Sunday, July 16, 2000

Hamilton to vacate city hall; next role uncertain

By Randy McNutt
The Cincinnati Enquirer

        HAMILTON — After 65 years, Hamilton's art deco Municipal Building will soon start a different role.

(Dick Swaim photos)
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        “It could possibly be put up for sale, leased or used for another municipal function — from a museum to a police station,” said City Manager Stephen Sorrell. “The final re-use has not been determined.”

        The last City Council meeting there will be at 7 p.m. July 26 in an ornate chamber that features a wall mural of Fort Hamilton and pioneers. The city has invited all past officials and employees to attend.

        The 54,000-square-foot building at 20 High St., next to the Great Miami River, is no longer needed because city employees are moving into the new One Renaissance Center downtown. The city and private businesses will pay $1.5 million annually for rent in the more spacious tower.

        “The view of the river from my (existing) office is actually better than what I'll have in the new building,” Mr. Sorrell said. “The Municipal Building is absolutely beautiful.”

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        It's also a monument to the thousands of skilled workers who once made Hamilton one of the greatest little industrial cities in the world. Exterior stone carvings depict weavers, industrial workers, safe makers (Hamilton was once the home of major safe factories), woodsmen, moulders, artists, paper workers, farmers and musicians.

        Sculpted expertly on the front of the building is the seal of the city and a medallion of Alexander Hamilton, for whom the city was named in 1796. The carvings grace the building in a time of slick, unsentimental government palaces.

        Since its opening in 1935, the Municipal Building has been an integral part of Hamilton's downtown, blending nicely with the old Soldiers, Sailors and Pioneers Monument, the Anthony Wayne Hotel and the Butler County Courthouse.

        It all began during the Depression in 1932, when council considered a proposal for a new city hall. In 1934, the federal Public Works Administration set aside $1.3 million to construct the Municipal Building and a water works. In 1935, brick and stone work began, and on July 30, 1935, Mayor Raymond H. Burke laid the cornerstone.

        When the Municipal Building and water plant were dedicated Nov. 24, 1935, they arrived with a commemorative book called Our City, in which the buildings were photographed and discussed. Ten Hamilton companies and many from Cincinnati and Columbus helped build the city's new hall.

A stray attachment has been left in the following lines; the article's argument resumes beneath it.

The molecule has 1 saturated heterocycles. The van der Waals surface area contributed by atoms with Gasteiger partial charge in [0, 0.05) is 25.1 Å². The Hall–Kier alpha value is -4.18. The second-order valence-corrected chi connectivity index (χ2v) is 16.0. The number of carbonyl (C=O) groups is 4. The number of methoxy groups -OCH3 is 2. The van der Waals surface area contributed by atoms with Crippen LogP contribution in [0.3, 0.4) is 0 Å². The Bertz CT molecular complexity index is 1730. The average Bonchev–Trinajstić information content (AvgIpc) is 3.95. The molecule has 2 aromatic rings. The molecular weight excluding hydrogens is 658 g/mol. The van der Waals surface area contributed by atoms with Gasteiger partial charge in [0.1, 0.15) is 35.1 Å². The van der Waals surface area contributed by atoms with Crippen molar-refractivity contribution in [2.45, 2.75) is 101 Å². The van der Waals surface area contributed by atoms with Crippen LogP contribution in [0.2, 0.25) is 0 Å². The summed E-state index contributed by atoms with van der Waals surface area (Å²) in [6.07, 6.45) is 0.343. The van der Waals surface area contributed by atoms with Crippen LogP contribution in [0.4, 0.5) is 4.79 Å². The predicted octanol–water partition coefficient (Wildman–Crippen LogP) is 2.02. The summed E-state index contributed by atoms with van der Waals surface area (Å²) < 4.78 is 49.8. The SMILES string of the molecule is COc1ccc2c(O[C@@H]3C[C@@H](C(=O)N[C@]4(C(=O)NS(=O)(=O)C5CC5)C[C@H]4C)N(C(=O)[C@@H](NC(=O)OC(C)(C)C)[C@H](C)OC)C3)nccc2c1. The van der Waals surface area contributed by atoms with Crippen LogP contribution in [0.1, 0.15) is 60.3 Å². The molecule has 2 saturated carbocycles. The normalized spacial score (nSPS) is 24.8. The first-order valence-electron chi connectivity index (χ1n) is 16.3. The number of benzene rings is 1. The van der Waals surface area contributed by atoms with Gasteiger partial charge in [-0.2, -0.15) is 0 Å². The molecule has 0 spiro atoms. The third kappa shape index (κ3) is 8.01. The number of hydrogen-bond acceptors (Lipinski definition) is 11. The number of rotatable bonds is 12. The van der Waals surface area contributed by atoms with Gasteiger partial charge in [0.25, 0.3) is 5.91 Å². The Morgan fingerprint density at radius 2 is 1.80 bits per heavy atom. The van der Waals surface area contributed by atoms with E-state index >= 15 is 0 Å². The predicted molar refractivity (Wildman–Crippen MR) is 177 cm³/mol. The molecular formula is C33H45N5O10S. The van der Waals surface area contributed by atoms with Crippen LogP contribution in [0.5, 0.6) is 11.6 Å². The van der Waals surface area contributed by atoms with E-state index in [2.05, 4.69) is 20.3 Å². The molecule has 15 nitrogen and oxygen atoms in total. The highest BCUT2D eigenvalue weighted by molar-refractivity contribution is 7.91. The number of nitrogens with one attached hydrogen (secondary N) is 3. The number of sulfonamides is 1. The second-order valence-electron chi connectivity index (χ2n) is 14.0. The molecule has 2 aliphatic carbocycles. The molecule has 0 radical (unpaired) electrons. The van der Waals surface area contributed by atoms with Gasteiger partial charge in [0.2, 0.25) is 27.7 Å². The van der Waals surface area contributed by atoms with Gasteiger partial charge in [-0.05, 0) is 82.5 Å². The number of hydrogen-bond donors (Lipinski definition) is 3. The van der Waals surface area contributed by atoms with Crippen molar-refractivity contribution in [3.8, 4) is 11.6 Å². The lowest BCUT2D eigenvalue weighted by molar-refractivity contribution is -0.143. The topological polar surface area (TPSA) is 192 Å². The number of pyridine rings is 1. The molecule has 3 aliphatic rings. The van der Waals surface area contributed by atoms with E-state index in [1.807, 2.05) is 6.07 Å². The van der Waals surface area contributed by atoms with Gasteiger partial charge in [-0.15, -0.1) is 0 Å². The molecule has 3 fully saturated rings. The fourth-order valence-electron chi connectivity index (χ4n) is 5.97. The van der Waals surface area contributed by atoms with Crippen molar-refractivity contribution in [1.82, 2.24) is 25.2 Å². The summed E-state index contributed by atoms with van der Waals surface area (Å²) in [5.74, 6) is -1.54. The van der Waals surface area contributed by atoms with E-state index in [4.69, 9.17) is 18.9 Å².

“The building represents Hamilton,” Mayor Adolf Olivas said.

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        It was a collaboration of local and regional talent. A 19-year-old Hamilton artist, Robert McCloskey, carved more than 20 stone pieces for the Municipal Building's exterior.

        “The dignity of the building is further enriched by the stone carvings at several entrances, models having been executed by ... a Hamilton boy whose talent was recognized by his art supervisor during his high school days,” the editors wrote.

        Mr. McCloskey, who lives now in Maine, was recognized by the Library of Congress this spring as one of four children's authors who are “living legends.” He wrote the 1941 classic Make Way for Ducklings, as well as Blueberries for Sal and other books.

        By late next year, two sculptures — characters in his first children's book, Lentil — will appear in a new downtown park at High and Riverfront Plaza, near the city building.

        The park and sculptures are gifts from the Hamilton Community Foundation on its 50th anniversary.

        Mr. Sorrell said after all employees have been moved to the new building, crews will clean and paint the interior of the municipal building to prepare it for its new life.

        “It has a new roof. The heating and air conditioning are in good shape. The exterior is waterproofed,” he said. “And the mural of Fort Hamilton will stay. It's a big part of what the building is all about.”


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